background preloader

New materials

Facebook Twitter

Revolution Fibres. The Zealong Tea story. Voiceover: Drinking tea is a Chinese tradition that’s over 5000 years old.

The Zealong Tea story

Most of the world’s tea is produced in Asia where growing conditions are ideal, but now a Taiwanese immigrant to New Zealand, Vincent Chen, is challenging this tradition. This is the story of Zealong – New Zealand’s first and only tea producer. Discovering that camellia, a relative of the tea plant, thrived in New Zealand’s Waikato region started Vincent on the road to discovering how he could grow tea in New Zealand. Vincent Chen: To grow tea in New Zealand, no one’s think about it before.

One day, my parents with me and we are drinking the oolong tea, which we bring from Taiwan. Oolong tea is different from the more familiar green and black teas. Taewa (Māori potatoes) Taewa were introduced to New Zealand in the late 18th century and became a staple Māori food crop before the arrival of European settlers.

Taewa (Māori potatoes)

Māori grew taewa commercially until the late 19th century. Although commercial taewa production ceased, Māori have continued to grow them. The cultural significance of taewa Taewa have significant cultural and historical value in New Zealand. Traditional varieties of taewa have been preserved by Māori and passed down through generations so they’re still available today in their original form. Get information sheet: The cultural value of taewa. Nanotechnology makes golden fleece. Victoria University chemist Kerstin Lucas has spent the past 4 years working on a way to make the golden fleece, which is now set to be spun in Italy.

Nanotechnology makes golden fleece

With chemistry professor James Johnston, she has developed a world-first formula to make gold merino wool in a range of natural colours, which they are hoping to market as a luxury brand. “The end product contains only pure wool and pure gold,” Dr Lucas says. The presence of gold would add hundreds of dollars to the price of a kilogram of wool. Merino wool is a protein fibre that contains nitrogen and sulphur. As gold has a strong affinity with sulphur, the two bond. Only tiny nanoparticles of gold are bonded to the merino fibres, and the gold is not visible to the naked eye – though changing the size and shape of the gold nanoparticles allows Dr Lucas to alter the colour of the wool.

Wool innovations. Consumer demand and new technology drives wool innovation Changing consumer needs and lifestyles are driving demand for new fabrics that are lightweight, comfortable and easy to care for.

Wool innovations

The increasing range and functionality of synthetic fabrics has been meeting this consumer need and presenting a challenge for wool researchers. Developments in spinning technology and fabric construction together with growing understanding of wool’s structure have helped researchers respond to the challenge, and now a variety of innovative wool textiles are meeting consumer demand. Developments include Natural Easy Care (NEC) wool and a new stab and flame-resistant fabric. Get video: How Solospun™ works Natural Easy Care (NEC) wool fabric Made from fine Merino wool, NEC fabric has enhanced comfort properties and is lightweight and easy to care for at home – it can be machine washed, tumble dried and needs very little ironing.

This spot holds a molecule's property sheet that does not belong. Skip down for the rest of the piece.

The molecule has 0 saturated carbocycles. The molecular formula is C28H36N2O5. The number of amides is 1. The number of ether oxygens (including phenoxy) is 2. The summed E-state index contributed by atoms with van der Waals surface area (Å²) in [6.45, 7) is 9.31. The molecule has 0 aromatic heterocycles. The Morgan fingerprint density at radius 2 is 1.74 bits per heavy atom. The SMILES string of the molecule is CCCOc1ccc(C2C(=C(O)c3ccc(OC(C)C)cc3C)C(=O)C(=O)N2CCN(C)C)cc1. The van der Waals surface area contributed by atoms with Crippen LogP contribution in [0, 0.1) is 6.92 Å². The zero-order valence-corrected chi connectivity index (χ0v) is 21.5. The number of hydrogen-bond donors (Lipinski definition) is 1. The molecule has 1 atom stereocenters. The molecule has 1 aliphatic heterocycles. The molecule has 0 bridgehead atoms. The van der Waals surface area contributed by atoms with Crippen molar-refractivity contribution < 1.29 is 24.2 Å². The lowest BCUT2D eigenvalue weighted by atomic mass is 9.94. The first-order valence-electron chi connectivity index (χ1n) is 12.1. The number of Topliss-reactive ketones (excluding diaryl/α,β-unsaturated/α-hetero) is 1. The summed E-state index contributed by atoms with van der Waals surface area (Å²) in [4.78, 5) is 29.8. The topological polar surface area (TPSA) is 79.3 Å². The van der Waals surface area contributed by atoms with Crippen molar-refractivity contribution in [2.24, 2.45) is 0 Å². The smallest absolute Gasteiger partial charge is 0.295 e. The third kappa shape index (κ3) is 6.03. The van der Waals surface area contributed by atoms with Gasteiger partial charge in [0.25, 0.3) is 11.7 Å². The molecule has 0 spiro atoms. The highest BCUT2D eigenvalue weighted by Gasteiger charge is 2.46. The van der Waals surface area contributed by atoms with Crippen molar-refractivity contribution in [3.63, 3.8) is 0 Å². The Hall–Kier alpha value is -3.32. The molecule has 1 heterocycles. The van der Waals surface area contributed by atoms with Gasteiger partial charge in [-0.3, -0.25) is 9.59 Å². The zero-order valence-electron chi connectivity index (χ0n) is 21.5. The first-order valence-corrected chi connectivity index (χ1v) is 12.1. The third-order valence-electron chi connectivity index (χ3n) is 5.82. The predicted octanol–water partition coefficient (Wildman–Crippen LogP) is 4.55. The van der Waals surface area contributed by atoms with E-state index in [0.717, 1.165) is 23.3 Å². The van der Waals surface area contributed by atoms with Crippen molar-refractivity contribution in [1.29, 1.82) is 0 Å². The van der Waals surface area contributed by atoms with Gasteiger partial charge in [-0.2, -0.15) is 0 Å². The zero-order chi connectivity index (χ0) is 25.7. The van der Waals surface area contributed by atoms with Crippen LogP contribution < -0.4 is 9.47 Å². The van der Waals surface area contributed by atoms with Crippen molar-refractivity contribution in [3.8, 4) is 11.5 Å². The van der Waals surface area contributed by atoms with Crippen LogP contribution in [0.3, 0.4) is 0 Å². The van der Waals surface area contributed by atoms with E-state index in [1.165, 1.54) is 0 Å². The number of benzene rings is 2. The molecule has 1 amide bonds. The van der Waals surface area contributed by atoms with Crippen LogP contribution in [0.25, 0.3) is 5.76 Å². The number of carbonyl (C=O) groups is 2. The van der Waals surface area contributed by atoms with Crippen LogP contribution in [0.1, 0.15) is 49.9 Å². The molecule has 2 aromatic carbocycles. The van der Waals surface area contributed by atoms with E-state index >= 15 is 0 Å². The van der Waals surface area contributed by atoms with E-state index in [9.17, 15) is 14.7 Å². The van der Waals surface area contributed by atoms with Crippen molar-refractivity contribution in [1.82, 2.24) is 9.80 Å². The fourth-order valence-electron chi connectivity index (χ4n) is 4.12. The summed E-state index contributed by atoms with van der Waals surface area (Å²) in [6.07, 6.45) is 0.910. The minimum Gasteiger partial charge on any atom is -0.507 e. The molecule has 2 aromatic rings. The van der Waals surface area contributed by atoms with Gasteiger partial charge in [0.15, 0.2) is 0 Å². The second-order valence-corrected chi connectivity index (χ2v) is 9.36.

Get information sheet: Natural Easy Care fabrics. The biospife story. Voiceover Every year, millions of kiwifruit are eaten with a neat little plastic tool, the ZESPRI spife, which is then thrown away.

The biospife story

Aware that consumers are demanding more sustainable practices, ZESPRI partnered with Scion to find a solution. This is the story of the biospife, the world’s first compostable spife. Understanding Food Additives. 3.8 Institute. The Biomimicry 3.8 Institute is a not-for-profit organization that promotes the study and imitation of nature’s remarkably efficient designs, bringing together scientists, engineers, architects and innovators of all ages who can use those models to create sustainable technologies.

The Institute was founded in 2006 by science writer and consultant Janine Benyus in response to overwhelming interest in the subject following the publication of her book, Biomimicry: Innovation Inspired by Nature. See Janine’s TED Talk video for her groundbreaking introduction to biomimicry. Today, the Biomimicry 3.8 Institute focuses on three areas: Developing our online database of nature’s solutions, our annual, international Biomimicry Student Design Challenge.Growing our Global Network of regional biomimicry practitioners. See examples of biomimicry in action! Meet executive director Beth Rattner, our staff, and the Institute board. Video: Inside Look at How Scott Bicycle’s Carbon Fiber Frames are Made. High Performance Carbon Fibers - National Historic Chemical Landmark. Improvements in Carbon Fiber Production and Materials Any material containing carbon can be “carbonized” by heating it to around 1,000° C, producing a substance that is roughly 99 percent carbon.

High Performance Carbon Fibers - National Historic Chemical Landmark

Upon further heating, typically to about 2,500 °C, such a material can be converted to 100 percent carbon, while transforming the internal structure from a poorly ordered to a more ordered form. But not all carbon materials heat-treated to these high temperatures are truly graphitic. Only certain carbons start with an adequately ordered structure to form nearly perfect graphite crystals, and only these graphitic substances can approach the excellent properties of pure graphite—high thermal and electric conductivities combined with high stiffness (Young’s modulus). PAN and rayon are both non-graphitizing materials, so carbon fibers from these precursors will never be truly graphitic, even after heat treatment to high temperatures. Pitch is a fairly inexpensive raw material.